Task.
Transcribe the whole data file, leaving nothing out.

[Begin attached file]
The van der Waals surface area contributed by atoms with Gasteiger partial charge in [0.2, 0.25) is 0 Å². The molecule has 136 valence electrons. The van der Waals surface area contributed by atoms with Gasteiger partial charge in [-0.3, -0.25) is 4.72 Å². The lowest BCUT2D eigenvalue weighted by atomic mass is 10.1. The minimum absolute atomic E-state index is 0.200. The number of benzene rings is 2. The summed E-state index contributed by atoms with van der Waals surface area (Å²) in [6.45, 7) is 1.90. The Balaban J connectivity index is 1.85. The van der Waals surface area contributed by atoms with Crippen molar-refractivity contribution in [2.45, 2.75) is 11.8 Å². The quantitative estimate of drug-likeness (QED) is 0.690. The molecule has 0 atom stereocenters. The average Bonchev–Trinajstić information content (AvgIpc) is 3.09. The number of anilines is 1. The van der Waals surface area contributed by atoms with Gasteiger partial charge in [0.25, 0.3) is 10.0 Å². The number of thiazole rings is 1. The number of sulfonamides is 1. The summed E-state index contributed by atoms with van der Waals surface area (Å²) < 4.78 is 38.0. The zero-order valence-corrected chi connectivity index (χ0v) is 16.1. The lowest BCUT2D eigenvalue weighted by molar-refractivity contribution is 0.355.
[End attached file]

The van der Waals surface area contributed by atoms with Gasteiger partial charge in [0.2, 0.25) is 0 Å². The molecule has 136 valence electrons. The van der Waals surface area contributed by atoms with Gasteiger partial charge in [-0.3, -0.25) is 4.72 Å². The lowest BCUT2D eigenvalue weighted by atomic mass is 10.1. The minimum absolute atomic E-state index is 0.200. The number of benzene rings is 2. The summed E-state index contributed by atoms with van der Waals surface area (Å²) in [6.45, 7) is 1.90. The Balaban J connectivity index is 1.85. The van der Waals surface area contributed by atoms with Crippen molar-refractivity contribution in [2.45, 2.75) is 11.8 Å². The quantitative estimate of drug-likeness (QED) is 0.690. The molecule has 0 atom stereocenters. The average Bonchev–Trinajstić information content (AvgIpc) is 3.09. The number of anilines is 1. The van der Waals surface area contributed by atoms with Gasteiger partial charge in [0.25, 0.3) is 10.0 Å². The number of thiazole rings is 1. The number of sulfonamides is 1. The summed E-state index contributed by atoms with van der Waals surface area (Å²) < 4.78 is 38.0. The zero-order valence-corrected chi connectivity index (χ0v) is 16.1. The lowest BCUT2D eigenvalue weighted by molar-refractivity contribution is 0.355.